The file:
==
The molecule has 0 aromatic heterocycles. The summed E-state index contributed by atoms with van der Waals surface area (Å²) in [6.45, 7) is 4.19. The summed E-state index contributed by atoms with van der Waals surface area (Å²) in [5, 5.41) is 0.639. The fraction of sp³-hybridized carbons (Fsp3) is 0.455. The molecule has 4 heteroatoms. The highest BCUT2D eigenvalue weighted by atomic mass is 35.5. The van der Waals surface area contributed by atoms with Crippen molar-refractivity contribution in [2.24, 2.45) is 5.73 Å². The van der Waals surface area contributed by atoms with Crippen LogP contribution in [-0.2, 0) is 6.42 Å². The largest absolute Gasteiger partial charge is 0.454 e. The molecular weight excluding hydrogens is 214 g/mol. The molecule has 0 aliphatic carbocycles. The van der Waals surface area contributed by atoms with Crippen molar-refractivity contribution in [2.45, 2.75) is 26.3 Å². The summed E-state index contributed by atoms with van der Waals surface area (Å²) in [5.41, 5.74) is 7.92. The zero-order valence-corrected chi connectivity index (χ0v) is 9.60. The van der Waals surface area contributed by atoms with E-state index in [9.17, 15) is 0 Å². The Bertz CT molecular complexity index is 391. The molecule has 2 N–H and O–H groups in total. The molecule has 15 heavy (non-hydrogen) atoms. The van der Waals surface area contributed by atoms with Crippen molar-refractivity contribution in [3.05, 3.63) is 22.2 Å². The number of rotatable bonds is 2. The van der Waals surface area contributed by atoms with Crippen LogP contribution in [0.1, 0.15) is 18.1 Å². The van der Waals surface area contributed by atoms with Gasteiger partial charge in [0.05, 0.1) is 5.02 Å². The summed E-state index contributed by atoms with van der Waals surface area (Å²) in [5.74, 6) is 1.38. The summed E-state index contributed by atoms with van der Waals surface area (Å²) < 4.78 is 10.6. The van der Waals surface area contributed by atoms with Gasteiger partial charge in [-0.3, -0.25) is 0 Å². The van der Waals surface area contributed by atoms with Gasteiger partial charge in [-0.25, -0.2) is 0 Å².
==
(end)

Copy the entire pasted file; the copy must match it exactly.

The molecule has 0 aromatic heterocycles. The summed E-state index contributed by atoms with van der Waals surface area (Å²) in [6.45, 7) is 4.19. The summed E-state index contributed by atoms with van der Waals surface area (Å²) in [5, 5.41) is 0.639. The fraction of sp³-hybridized carbons (Fsp3) is 0.455. The molecule has 4 heteroatoms. The highest BCUT2D eigenvalue weighted by atomic mass is 35.5. The van der Waals surface area contributed by atoms with Crippen molar-refractivity contribution in [2.24, 2.45) is 5.73 Å². The van der Waals surface area contributed by atoms with Crippen LogP contribution in [-0.2, 0) is 6.42 Å². The largest absolute Gasteiger partial charge is 0.454 e. The molecular weight excluding hydrogens is 214 g/mol. The molecule has 0 aliphatic carbocycles. The van der Waals surface area contributed by atoms with Crippen molar-refractivity contribution in [2.45, 2.75) is 26.3 Å². The summed E-state index contributed by atoms with van der Waals surface area (Å²) in [5.41, 5.74) is 7.92. The zero-order valence-corrected chi connectivity index (χ0v) is 9.60. The van der Waals surface area contributed by atoms with E-state index in [9.17, 15) is 0 Å². The Bertz CT molecular complexity index is 391. The molecule has 2 N–H and O–H groups in total. The molecule has 15 heavy (non-hydrogen) atoms. The van der Waals surface area contributed by atoms with Crippen molar-refractivity contribution in [3.05, 3.63) is 22.2 Å². The number of rotatable bonds is 2. The van der Waals surface area contributed by atoms with Crippen LogP contribution in [0.1, 0.15) is 18.1 Å². The van der Waals surface area contributed by atoms with Gasteiger partial charge in [0.05, 0.1) is 5.02 Å². The summed E-state index contributed by atoms with van der Waals surface area (Å²) in [5.74, 6) is 1.38. The summed E-state index contributed by atoms with van der Waals surface area (Å²) < 4.78 is 10.6. The van der Waals surface area contributed by atoms with Gasteiger partial charge in [-0.3, -0.25) is 0 Å². The van der Waals surface area contributed by atoms with Gasteiger partial charge in [-0.25, -0.2) is 0 Å².